[The liturgy here accomplishes on the spiritual plane what has been done on the temporal by the dignified forms of social intercourse, the outcome of the tradition created and handed down by sensitive people. This makes communal life possible for the individual, and yet insures him against unauthorized interference with his inner self; he can be cordial without sacrificing his spiritual independence, he is in communication with his neighbor without on that account being swallowed up and lost among the crowd. In the same way the liturgy preserves freedom of spiritual movement for the soul by means of a wonderful union of spontaneity and the finest erudition. It extols urbanitas as the best antidote to barbarism, which triumphs when spontaneity and culture alike are no more.]

This is equally true of the system of moral conduct which is to be found in prayer.

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The Prayer Of The Liturgy 1 – Fr. Romano Guardini

March 26, 2014
The Liturgy (the Mass and Liturgy of the Hours) is not just powerful and effective. It is the most powerful and effective action of the Church on our behalf. Christ participated in it historically; and continues to do so eternally in heaven and on earth and we participate in His prayer through his mystical body, the Church.

The Liturgy (the Mass and Liturgy of the Hours) is not just powerful and effective. It is the most powerful and effective action of the Church on our behalf. Christ participated in it historically; and continues to do so eternally in heaven and on earth and we participate in His prayer through his mystical body, the Church.

Romano Guardini (17 February 1885, Verona – 1 October 1968, Munich) was a Catholic priest, author, and academic. He was one of the most important figures in Catholic intellectual life in the 20th century.
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An old theological proverb says, “Nothing done by nature and grace is done in vain.” Nature and grace obey their own laws, which are based upon certain established hypotheses. Both the natural and the supernatural life of the soul, when lived in accordance with these principles, remain healthy, develop, and are enriched. In isolated cases the rules may be waived without any danger, when such a course is required or excused by reason of a spiritual disturbance, imperative necessity, extraordinary occasion, important end in view, or the like. In the end, however, this cannot be done with impunity. Just as the life of the body droops and is stunted when the conditions of its growth are not observed, so it is with spiritual and religious life — it sickens, losing its vigor, strength and unity.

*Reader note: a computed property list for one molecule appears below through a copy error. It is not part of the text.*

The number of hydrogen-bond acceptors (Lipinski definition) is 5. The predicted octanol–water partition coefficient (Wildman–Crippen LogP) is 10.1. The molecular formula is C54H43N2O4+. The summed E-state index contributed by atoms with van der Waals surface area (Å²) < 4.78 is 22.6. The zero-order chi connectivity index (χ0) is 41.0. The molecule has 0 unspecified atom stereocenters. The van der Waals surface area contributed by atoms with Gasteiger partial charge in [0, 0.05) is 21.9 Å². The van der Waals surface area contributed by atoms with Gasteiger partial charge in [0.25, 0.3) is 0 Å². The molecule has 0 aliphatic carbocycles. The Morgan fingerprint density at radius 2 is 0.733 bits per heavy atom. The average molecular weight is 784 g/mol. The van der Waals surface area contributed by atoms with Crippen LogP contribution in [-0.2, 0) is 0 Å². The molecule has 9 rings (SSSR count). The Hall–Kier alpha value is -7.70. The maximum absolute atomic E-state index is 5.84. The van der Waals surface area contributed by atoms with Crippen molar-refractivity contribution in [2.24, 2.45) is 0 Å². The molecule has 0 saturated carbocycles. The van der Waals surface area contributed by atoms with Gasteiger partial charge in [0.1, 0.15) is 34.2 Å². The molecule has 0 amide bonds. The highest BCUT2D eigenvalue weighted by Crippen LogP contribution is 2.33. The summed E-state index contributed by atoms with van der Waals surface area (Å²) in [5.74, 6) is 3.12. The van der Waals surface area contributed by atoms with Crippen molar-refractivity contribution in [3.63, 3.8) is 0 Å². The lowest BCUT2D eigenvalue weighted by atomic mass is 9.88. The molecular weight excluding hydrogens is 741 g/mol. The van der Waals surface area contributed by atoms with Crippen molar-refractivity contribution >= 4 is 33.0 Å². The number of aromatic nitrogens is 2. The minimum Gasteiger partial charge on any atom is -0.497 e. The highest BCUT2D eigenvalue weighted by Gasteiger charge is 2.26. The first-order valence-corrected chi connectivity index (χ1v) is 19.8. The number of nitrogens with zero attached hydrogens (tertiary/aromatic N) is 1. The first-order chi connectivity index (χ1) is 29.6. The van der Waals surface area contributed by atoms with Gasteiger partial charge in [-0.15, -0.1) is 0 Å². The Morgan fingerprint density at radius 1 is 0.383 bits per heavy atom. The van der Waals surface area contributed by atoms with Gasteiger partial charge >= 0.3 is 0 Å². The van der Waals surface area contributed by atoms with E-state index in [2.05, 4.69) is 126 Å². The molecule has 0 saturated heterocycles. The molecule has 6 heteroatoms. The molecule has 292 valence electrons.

This is even more true where the regular spiritual life of a corporate body is concerned. Exceptions play a far greater part, after all, in the life of the individual than in that of the group. As soon as a group is in question, concern is immediately aroused with regard to the regulation of those practices and prayers which will constitute the permanent form of its devotion in common; and then the crucial question arises whether the fundamental laws which govern normal interior life — in the natural as in the supernatural order — are in this case to have currency or not.

For it is no longer a question of the correct attitude to be adopted, from the spiritual point of view, towards the adjustment of some temporary require-mentor need, but of the form to be taken by the permanent legislation which will henceforth exercise an enduring influence upon the soul. This is not intended to regulate entirely independent cases, each on its own merits, but to take into account the average requirements and demands of everyday life. It is not to serve as a model for the spiritual life of the individual, but for that of a corporate body, composed of the most distinct and varied elements.